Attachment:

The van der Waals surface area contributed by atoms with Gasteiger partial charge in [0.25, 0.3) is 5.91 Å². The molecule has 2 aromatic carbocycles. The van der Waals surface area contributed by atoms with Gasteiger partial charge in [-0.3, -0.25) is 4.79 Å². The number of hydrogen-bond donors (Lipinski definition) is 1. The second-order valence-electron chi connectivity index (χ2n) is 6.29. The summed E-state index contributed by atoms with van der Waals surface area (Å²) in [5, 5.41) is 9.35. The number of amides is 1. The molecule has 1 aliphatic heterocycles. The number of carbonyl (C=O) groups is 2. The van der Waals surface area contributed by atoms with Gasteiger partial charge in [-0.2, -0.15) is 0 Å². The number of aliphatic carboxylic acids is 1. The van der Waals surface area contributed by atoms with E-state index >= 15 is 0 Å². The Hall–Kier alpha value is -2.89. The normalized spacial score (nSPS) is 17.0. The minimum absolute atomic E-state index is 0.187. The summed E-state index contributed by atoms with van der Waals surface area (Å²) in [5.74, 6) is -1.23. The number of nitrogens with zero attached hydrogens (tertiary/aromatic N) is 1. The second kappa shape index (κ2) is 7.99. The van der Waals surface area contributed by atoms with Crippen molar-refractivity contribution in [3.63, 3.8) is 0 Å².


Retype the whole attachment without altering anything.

The van der Waals surface area contributed by atoms with Gasteiger partial charge in [0.25, 0.3) is 5.91 Å². The molecule has 2 aromatic carbocycles. The van der Waals surface area contributed by atoms with Gasteiger partial charge in [-0.3, -0.25) is 4.79 Å². The number of hydrogen-bond donors (Lipinski definition) is 1. The second-order valence-electron chi connectivity index (χ2n) is 6.29. The summed E-state index contributed by atoms with van der Waals surface area (Å²) in [5, 5.41) is 9.35. The number of amides is 1. The molecule has 1 aliphatic heterocycles. The number of carbonyl (C=O) groups is 2. The van der Waals surface area contributed by atoms with Gasteiger partial charge in [-0.2, -0.15) is 0 Å². The number of aliphatic carboxylic acids is 1. The van der Waals surface area contributed by atoms with E-state index >= 15 is 0 Å². The Hall–Kier alpha value is -2.89. The normalized spacial score (nSPS) is 17.0. The minimum absolute atomic E-state index is 0.187. The summed E-state index contributed by atoms with van der Waals surface area (Å²) in [5.74, 6) is -1.23. The number of nitrogens with zero attached hydrogens (tertiary/aromatic N) is 1. The second kappa shape index (κ2) is 7.99. The van der Waals surface area contributed by atoms with Crippen molar-refractivity contribution in [3.63, 3.8) is 0 Å².